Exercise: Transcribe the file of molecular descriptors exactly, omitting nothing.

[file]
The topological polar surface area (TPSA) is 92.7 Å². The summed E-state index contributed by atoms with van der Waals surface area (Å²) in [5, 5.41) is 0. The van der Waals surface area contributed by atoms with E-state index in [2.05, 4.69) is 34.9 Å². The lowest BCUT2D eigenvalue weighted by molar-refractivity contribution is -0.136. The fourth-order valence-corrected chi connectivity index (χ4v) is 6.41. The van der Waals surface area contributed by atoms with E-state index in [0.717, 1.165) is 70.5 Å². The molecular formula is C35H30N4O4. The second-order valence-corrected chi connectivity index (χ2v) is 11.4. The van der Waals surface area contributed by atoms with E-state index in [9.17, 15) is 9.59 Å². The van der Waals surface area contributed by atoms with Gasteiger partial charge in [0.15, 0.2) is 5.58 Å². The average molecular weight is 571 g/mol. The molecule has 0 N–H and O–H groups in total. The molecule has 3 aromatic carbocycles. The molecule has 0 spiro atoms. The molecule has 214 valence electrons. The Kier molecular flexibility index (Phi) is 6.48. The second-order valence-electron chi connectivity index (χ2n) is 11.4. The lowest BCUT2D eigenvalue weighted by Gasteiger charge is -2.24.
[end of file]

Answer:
The topological polar surface area (TPSA) is 92.7 Å². The summed E-state index contributed by atoms with van der Waals surface area (Å²) in [5, 5.41) is 0. The van der Waals surface area contributed by atoms with E-state index in [2.05, 4.69) is 34.9 Å². The lowest BCUT2D eigenvalue weighted by molar-refractivity contribution is -0.136. The fourth-order valence-corrected chi connectivity index (χ4v) is 6.41. The van der Waals surface area contributed by atoms with E-state index in [0.717, 1.165) is 70.5 Å². The molecular formula is C35H30N4O4. The second-order valence-corrected chi connectivity index (χ2v) is 11.4. The van der Waals surface area contributed by atoms with E-state index in [9.17, 15) is 9.59 Å². The van der Waals surface area contributed by atoms with Gasteiger partial charge in [0.15, 0.2) is 5.58 Å². The average molecular weight is 571 g/mol. The molecule has 0 N–H and O–H groups in total. The molecule has 3 aromatic carbocycles. The molecule has 0 spiro atoms. The molecule has 214 valence electrons. The Kier molecular flexibility index (Phi) is 6.48. The second-order valence-electron chi connectivity index (χ2n) is 11.4. The lowest BCUT2D eigenvalue weighted by Gasteiger charge is -2.24.